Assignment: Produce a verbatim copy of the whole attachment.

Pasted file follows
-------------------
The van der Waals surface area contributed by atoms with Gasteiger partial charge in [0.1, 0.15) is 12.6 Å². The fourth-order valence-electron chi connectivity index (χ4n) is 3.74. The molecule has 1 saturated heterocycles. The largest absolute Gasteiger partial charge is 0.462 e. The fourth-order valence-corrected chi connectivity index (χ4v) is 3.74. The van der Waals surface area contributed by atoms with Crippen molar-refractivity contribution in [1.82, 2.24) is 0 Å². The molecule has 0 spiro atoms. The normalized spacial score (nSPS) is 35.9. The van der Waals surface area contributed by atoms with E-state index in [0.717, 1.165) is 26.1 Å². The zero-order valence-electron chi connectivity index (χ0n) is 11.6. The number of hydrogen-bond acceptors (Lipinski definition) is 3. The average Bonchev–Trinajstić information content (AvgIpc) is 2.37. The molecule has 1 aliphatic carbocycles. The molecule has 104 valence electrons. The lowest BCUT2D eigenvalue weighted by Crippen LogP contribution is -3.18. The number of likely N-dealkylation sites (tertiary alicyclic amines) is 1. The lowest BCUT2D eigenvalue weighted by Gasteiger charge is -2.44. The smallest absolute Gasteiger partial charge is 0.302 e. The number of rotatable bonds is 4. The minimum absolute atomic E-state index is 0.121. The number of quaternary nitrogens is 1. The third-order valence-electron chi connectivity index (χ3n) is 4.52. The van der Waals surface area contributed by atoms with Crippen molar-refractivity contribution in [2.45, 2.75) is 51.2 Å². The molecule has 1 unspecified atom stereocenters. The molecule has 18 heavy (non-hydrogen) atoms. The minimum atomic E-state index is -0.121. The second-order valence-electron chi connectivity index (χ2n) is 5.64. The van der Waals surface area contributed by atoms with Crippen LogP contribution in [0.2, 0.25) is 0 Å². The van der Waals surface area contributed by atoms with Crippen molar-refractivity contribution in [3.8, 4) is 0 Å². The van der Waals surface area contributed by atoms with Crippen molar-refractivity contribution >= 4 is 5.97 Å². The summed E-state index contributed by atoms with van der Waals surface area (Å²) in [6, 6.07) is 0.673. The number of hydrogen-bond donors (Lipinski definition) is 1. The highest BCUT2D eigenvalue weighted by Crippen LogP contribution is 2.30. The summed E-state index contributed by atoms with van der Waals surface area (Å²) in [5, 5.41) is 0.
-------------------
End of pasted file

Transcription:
The van der Waals surface area contributed by atoms with Gasteiger partial charge in [0.1, 0.15) is 12.6 Å². The fourth-order valence-electron chi connectivity index (χ4n) is 3.74. The molecule has 1 saturated heterocycles. The largest absolute Gasteiger partial charge is 0.462 e. The fourth-order valence-corrected chi connectivity index (χ4v) is 3.74. The van der Waals surface area contributed by atoms with Crippen molar-refractivity contribution in [1.82, 2.24) is 0 Å². The molecule has 0 spiro atoms. The normalized spacial score (nSPS) is 35.9. The van der Waals surface area contributed by atoms with E-state index in [0.717, 1.165) is 26.1 Å². The zero-order valence-electron chi connectivity index (χ0n) is 11.6. The number of hydrogen-bond acceptors (Lipinski definition) is 3. The average Bonchev–Trinajstić information content (AvgIpc) is 2.37. The molecule has 1 aliphatic carbocycles. The molecule has 104 valence electrons. The lowest BCUT2D eigenvalue weighted by Crippen LogP contribution is -3.18. The number of likely N-dealkylation sites (tertiary alicyclic amines) is 1. The lowest BCUT2D eigenvalue weighted by Gasteiger charge is -2.44. The smallest absolute Gasteiger partial charge is 0.302 e. The number of rotatable bonds is 4. The minimum absolute atomic E-state index is 0.121. The number of quaternary nitrogens is 1. The third-order valence-electron chi connectivity index (χ3n) is 4.52. The van der Waals surface area contributed by atoms with Crippen molar-refractivity contribution in [2.45, 2.75) is 51.2 Å². The molecule has 1 unspecified atom stereocenters. The molecule has 18 heavy (non-hydrogen) atoms. The minimum atomic E-state index is -0.121. The second-order valence-electron chi connectivity index (χ2n) is 5.64. The van der Waals surface area contributed by atoms with Crippen LogP contribution in [0.2, 0.25) is 0 Å². The van der Waals surface area contributed by atoms with Crippen molar-refractivity contribution in [3.8, 4) is 0 Å². The van der Waals surface area contributed by atoms with Crippen molar-refractivity contribution >= 4 is 5.97 Å². The summed E-state index contributed by atoms with van der Waals surface area (Å²) in [6, 6.07) is 0.673. The number of hydrogen-bond donors (Lipinski definition) is 1. The highest BCUT2D eigenvalue weighted by Crippen LogP contribution is 2.30. The summed E-state index contributed by atoms with van der Waals surface area (Å²) in [5, 5.41) is 0.